Friday, August 21, 2015
An avoidable catastrophe?
This is an observational study only, and it doesn't completely answer the question, but this analysis in JAMA Oncology certainly poses one. Understanding this is a bit complicated, and remember, I'm not a real doctor, I'm a doctor of philosophy, but let me tell you what it means to me.
Narod et al used a registry called the Surveillance, Epidemiology and End Results (SEER) database to see what happened over 10 and 20 years to women who were diagnosed with so-called Ductal Carcinoma in Situ (DCIS). These are clusters of abnormal cells inside the milk duct. Until the widespread use of screening mammography, they were essentially never detected. There's no lump to feel and no symptoms. But since mammography grew more and more sensitive, radiologists started seeing them frequently.
When one is found, the woman is told that she has breast cancer and the alternatives are presented as lumpectomy -- just removing the lesion, but it's a misnomer since there is no lump -- or total mastectomy. Some women have both breasts removed just to be on the safe side. And often they undergo radiation "therapy" as well.
But is this really cancer? And is it really the case, as assumed, that this is how breast cancer begins and these often go on to become invasive and then metastatic? What would happen if they weren't treated and we just waited?
Well, this study can't directly answer the last question because just about every woman with the diagnosis was treated. But it can tell us a few things. The easiest thing to understand is that the choice of treatment -- lumpectomy with or without radiation, or mastectomy -- made no difference in the risk of ultimately dying of breast cancer. The second observation is that Black women were at higher risk than white women of ultimately dying of breast cancer, but there didn't appear to be any difference in how they were treated, so the explanation for this is unknown.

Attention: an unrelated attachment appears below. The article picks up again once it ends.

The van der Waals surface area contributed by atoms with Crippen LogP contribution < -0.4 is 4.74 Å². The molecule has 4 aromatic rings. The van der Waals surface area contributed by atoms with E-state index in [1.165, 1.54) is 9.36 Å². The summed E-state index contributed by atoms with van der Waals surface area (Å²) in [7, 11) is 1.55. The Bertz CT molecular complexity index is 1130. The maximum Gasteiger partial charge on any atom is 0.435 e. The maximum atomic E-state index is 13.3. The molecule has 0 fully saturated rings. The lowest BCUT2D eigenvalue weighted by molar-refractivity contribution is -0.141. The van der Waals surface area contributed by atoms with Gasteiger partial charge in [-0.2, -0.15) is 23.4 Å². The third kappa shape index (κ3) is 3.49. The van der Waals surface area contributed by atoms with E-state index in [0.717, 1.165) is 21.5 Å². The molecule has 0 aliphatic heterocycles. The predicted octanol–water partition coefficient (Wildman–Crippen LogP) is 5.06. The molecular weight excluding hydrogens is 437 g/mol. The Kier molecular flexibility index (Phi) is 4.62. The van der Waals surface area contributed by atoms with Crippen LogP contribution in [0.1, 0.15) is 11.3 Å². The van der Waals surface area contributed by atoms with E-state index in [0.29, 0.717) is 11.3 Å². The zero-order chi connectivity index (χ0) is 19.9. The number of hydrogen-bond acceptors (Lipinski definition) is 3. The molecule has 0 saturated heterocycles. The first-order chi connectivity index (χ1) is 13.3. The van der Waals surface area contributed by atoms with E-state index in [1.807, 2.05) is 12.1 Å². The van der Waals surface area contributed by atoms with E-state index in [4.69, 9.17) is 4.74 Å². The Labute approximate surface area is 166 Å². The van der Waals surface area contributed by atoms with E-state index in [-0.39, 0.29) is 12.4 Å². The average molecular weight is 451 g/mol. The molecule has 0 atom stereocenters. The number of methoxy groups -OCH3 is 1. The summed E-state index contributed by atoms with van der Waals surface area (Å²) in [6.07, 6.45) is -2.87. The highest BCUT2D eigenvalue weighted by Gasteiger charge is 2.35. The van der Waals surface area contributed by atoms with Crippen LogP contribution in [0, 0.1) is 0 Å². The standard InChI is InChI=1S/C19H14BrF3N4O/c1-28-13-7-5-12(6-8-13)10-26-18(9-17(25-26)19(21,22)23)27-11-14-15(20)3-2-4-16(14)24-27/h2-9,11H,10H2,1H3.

The third observation is that invasive cancer could appear even after mastectomy. While a later occurrence of invasive cancer was associated with higher risk of death, the overall risk for these women was the same as the risk in the general population -- no higher and no lower. The exception is women who were diagnosed with DCIS at a young age. It is also the case that overall, the incidence of invasive cancer in the population has not gone down since doctors started treating DCIS.
What this suggests -- although it doesn't prove it -- is that DCIS is not in fact associated with a higher risk of ultimately getting clinically significant breast cancer, and the best thing to do is just watch and wait. There are other indications from observational data that these lesions often spontaneously remit or just sit there. What this would mean is that tens of thousands of women every year are subjected to fear, disfiguring surgery and frequent complications, at a cost of billions of dollars, for no benefit.
Right now few women are choosing to forego treatment and few doctors are recommending it. But in my view, this does create the so-called equipoise necessary to ethically undertake a randomized controlled trial, if enough women would enroll in it. If the suggestion turns out to be true, we have inflicted major damage on millions of people. Now, surgeons will find it very hard to live with that conclusion I am sure and they will certainly resist it. But it has to be considered.